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Women of Color In Legal Education

Carmen G. Gonzalez, Seattle University School of Law, has published Women of Color in Legal Education: Challenging the Presumption of Incompetence in the Federal Lawyer (July 2014). Here is the abstract. Female law professors of color have become the canaries … Continue reading

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The Case Western Law Sexual Harassment/Retaliation Claim Has Settled

The story and a host of links are available at TaxProf Blog. One question I have is whether the man accused of sexual harassment and retaliation will continue to teach students. I assume the answer is yes, but given the … Continue reading

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Krause, “Some Thoughts from a Health Lawyer on Hobby Lobby”

Over at Hamilton and Griffin on Rights, Joan Krause (UNC) has posted “Some Thoughts from a Health Lawyer on Hobby Lobby.”  Here is an excerpt: As a health law professor who teaches a course on women’s health care issues, I … Continue reading

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Call For Papers: Audre Rapoport Prize For Scholarship on Gender and Human Rights

From Karen Engle, Minerva House Drysdale Regents Chair in Law, Co-Director and Founder, Rapoport Center for Human Rights and Justice, University of Texas School of Law Call for Papers: Audre Rapoport Prize for Scholarship on Gender and Human Rights Deadline: … Continue reading

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A Documentary On Anita Hill

Sheryl Day Stolberg of the New York Times discusses the new documentary “Anita” about Anita Hill, who became the reluctant central figure in the Clarence Thomas judicial hearings so many years ago. More here.

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Judgment Assignment and Gender On the Canadian Supreme Court

Peter James McCormick (Independent) is publishing Who Writes? Gender and Judgment Assignment on the Supreme Court of Canada in volume 51 of the Osgoode Hall Law School Law Review (2014). Here is the abstract. This article poses the question: now … Continue reading

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Invitation to Participate in the Feminist International Judgments Project

Over on IntLawGrrls, Cecilia Marcela Bailliet has posted an invitation to participate in what looks to be a terrific project: Women´s Voices in International Law Initial Meeting to be held on 8th May 2014, SOAS (London) Participants are sought to take an … Continue reading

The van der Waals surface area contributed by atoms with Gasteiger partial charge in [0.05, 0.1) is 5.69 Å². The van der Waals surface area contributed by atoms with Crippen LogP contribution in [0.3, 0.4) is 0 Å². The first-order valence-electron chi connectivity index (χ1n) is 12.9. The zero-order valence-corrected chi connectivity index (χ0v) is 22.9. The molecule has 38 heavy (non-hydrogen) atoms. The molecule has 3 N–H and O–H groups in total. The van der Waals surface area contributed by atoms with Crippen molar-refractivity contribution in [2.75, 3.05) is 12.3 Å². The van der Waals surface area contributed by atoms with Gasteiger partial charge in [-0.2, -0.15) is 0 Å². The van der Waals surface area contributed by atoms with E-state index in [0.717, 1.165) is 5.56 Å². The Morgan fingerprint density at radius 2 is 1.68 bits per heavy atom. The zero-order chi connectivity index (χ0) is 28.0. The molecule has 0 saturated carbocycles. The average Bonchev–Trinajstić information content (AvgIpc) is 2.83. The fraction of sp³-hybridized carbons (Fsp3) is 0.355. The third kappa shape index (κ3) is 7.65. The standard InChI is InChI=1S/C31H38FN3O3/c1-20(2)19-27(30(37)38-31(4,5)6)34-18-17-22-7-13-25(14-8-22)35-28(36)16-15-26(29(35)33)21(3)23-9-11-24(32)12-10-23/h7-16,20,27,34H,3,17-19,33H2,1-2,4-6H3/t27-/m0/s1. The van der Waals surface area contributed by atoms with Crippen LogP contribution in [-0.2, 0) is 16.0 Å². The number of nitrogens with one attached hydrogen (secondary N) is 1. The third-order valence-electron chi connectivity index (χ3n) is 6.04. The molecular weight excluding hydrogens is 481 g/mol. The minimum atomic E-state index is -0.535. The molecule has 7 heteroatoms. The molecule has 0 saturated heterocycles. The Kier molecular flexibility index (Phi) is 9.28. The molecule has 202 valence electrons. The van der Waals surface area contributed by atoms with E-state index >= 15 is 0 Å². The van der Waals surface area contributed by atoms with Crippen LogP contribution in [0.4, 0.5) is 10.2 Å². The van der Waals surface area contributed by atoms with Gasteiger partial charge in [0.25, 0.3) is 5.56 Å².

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Online Harassment and Silencing

Over a period of weeks, law professor Nancy Leong posted several short, informal essays about cyber harassment and discrimination. The first post, entitled “Identity and Ideas,” is available here. The second post, “Anonymity and Abuse,” is available here, with a … Continue reading

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Posted in Feminism and Law, Feminism and the Workplace, Feminists in Academia | 2 Comments

Sex-Positive Law

Sexual pleasure is a good thing. It’s not just moral philosophy that supports the value of pleasure (although much of it does); it’s common sense. We value pleasure simply because it is pleasurable. People devote significant time and money to … Continue reading

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Another Thoughtful Take on “Leaning In,” This One By bell hooks, and Called “Dig Deep: Beyond Lean In”

Read it here at The Feminist Wire. Below is an excerpt: Sandberg’s definition of feminism begins and ends with the notion that it’s all about gender equality within the existing social system. From this perspective, the structures of imperialist white … Continue reading

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Read Susan Faludi on “Facebook Feminism”

Unlike so many trite reviews of the “Lean In” phenomenon, Faludi brilliantly contextualizes her critique. Available at The Baffler, excerpt below: … In 1834, America’s first industrial wage earners, the “mill girls” of Lowell, Massachusetts, embarked on their own campaign … Continue reading